11:00 p.m. update: No changes to our forecast after crunching this evening’s model information. It’s now almost certain the entire area will receive a ton of precipitation Tuesday night through Wednesday.
The tricky part here remains how cold the air above will be, and whether precipitation will be heavy enough for long enough to bring the cold air down to the surface and support the snow accumulations in our first call accumulation map. But confidence continues to grow in a moderate to major snowstorm for much of the area..
Taking into account the balance of today’s model data, and our experience with previous storms of a similar nature, we still believe it will be just cold enough for 3-8” of snow for D.C./I-95 and east toward the bay — our confidence level for this area is in the medium range.
Thanks to colder temperatures, confidence is higher for our 6-12” forecast starting just west of D.C./I-95 and stretching west into Frederick, eastern Loudoun and eastern Fauquier counties, and for our 8-15”+ forecast further west along the I-81 corridor.
While this is shaping up to be a significant storm in and around D.C. with the potential for some power outages due to heavy wet snow, areas out west toward Winchester, Martinsburg and the Shenandoah valley are looking at a very serious storm with immobilizing snow, wind (especially at high elevation), and possibly widespread power outages.
Note that while precipitation probably begins as light rain or mix Tuesday evening (probably after 8 p.m.), it may fairly quickly transition to snow especially along and west of I-95, with some snow accumulation possible by dawn. Precipitation looks to end Wednesday evening.
(Dan Stillman and Jason Samenow created this forecast update)
Overview: Winter storm watches are up across the D.C. area as the storm we’ve dubbed Snowquester closes in. Odds are presently quite good for a heavy late-season snowstorm to paste the region with anywhere from 3-8” along and southeast of I-95, to as much as 15”+ over far western (and higher elevation) portions of our area.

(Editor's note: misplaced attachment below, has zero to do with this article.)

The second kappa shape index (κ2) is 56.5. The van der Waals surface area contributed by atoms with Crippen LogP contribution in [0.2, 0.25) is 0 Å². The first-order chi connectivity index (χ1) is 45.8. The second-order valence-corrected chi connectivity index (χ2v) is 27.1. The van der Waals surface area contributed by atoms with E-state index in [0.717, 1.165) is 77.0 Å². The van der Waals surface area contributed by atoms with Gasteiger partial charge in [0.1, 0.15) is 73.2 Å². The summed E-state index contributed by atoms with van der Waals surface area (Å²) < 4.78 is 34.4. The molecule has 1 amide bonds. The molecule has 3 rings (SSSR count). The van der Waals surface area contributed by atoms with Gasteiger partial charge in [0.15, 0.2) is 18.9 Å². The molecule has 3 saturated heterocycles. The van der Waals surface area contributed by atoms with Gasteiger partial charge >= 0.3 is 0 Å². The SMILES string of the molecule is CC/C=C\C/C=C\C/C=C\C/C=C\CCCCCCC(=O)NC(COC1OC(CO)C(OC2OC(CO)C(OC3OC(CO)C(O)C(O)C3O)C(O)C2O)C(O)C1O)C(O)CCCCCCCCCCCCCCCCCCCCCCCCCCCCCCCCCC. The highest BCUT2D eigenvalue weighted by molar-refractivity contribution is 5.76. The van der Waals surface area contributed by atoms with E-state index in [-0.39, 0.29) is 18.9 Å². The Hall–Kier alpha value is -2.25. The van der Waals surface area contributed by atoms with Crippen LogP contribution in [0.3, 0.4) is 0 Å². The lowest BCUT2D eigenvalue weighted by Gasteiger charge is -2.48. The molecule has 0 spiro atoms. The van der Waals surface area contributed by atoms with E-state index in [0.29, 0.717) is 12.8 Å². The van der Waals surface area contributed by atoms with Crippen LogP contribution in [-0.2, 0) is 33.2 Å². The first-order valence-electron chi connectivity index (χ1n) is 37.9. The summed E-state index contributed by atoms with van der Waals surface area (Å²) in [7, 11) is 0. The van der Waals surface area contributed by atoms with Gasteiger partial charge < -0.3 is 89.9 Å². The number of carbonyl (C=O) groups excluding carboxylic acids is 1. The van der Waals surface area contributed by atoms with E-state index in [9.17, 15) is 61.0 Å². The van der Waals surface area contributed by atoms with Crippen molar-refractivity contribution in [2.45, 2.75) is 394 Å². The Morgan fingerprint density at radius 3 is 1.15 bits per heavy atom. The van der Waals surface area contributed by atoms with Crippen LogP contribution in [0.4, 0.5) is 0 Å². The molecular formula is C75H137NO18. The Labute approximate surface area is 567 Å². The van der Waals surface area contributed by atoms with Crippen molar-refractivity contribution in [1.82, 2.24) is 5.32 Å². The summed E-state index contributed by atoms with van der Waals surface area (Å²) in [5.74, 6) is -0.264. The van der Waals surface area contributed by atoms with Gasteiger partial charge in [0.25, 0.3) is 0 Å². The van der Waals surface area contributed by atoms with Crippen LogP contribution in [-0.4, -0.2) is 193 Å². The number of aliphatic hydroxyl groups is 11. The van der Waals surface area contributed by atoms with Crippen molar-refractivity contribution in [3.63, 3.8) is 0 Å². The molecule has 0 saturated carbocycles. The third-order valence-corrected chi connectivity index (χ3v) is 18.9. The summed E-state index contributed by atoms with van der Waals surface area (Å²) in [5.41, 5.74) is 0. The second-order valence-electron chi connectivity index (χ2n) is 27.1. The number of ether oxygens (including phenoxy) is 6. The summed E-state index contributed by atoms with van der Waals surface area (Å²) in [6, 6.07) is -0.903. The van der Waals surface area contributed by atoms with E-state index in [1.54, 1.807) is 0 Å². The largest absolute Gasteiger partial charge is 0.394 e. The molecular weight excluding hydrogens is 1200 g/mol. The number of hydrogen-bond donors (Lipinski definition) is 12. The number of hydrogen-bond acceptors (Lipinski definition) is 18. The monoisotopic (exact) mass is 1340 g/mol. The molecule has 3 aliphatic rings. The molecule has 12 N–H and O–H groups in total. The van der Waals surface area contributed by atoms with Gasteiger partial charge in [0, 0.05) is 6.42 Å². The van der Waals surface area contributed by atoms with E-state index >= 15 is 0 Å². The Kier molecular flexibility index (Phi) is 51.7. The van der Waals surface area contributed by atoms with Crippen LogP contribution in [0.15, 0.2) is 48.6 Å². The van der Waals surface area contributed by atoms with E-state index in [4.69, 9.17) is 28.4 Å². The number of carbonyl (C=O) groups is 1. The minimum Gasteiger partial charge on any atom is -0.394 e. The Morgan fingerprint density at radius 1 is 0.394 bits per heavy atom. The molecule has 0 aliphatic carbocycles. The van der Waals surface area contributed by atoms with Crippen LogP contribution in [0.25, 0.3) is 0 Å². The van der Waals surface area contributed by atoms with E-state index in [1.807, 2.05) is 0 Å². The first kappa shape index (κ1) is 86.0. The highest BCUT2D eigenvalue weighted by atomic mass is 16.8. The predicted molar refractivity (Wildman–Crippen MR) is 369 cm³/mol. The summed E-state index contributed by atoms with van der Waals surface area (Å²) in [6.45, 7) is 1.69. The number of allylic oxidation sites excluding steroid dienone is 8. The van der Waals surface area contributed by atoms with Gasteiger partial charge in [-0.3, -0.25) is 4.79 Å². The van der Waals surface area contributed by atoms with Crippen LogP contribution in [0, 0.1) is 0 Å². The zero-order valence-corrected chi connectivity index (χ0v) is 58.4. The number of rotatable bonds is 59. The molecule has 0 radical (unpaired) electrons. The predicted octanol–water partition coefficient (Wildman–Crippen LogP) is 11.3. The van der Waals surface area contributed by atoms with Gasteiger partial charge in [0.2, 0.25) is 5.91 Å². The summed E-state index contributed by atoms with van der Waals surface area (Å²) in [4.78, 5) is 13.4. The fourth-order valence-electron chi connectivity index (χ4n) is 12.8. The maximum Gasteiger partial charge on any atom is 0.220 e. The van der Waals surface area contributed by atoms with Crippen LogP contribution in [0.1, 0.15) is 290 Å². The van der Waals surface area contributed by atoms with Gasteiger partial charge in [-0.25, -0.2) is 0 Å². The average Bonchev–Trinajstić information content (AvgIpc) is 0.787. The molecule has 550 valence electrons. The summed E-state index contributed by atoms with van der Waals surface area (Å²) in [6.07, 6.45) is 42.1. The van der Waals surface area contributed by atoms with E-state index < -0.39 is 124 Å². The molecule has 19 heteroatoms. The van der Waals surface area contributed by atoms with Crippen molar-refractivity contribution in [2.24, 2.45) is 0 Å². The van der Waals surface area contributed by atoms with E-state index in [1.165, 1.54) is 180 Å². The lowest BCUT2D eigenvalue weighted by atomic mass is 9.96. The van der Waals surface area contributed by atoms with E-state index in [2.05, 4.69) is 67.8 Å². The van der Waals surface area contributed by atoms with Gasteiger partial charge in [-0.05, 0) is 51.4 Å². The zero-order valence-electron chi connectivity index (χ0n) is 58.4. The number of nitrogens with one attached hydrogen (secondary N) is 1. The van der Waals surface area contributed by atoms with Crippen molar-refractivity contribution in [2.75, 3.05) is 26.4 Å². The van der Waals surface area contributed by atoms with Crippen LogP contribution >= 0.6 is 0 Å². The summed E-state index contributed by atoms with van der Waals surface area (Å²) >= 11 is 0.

While tonight’s model results roll out, we’ll keep you updated on the latest data they show. The entries should not be interpreted as our forecast. Instead, we aim to provide insight into the process of model watching. Once we get past the main early set of model data (around 11:00 p.m.), we’ll provide a short update to our forecast.
8:35 p.m.: If you weren’t around last night and are new to model watching, first up is the 21z Short Range Ensemble Forecast (SREF). This model guidance will be out soon.
In the meantime, the image above shows infrared satellite with an overlay of the 500 mb (i.e., mid-level) pattern and features in it. I chose this graphic to start because the big red “circle” you see over the Dakotas is the main piece our storm as it drops southeast, ultimately to the coast. You can see it on an earlier run of the GFS, and where it is forecast to end up near us. We’ll probably return to this feature at least once or twice tonight.
8:50 p.m. update: SREF looks pretty similar to prior runs. Precip is plentiful across the area when it comes to the storm, with near 2” of liquid equivalent precipitation for everyone. Good run to run continuity is also seen with the surface low placement (see the near-sunrise location: current run | last run). Later in the run (current | last) it’s a little west, which may mean it tries to push the heaviest snow a bit west. Precipitation type appears tricky on this run, as in it might be a little warmer given the features.
The North American Model (NAM) has also started spitting out maps. Sometimes SREF “leads the way” for the NAM.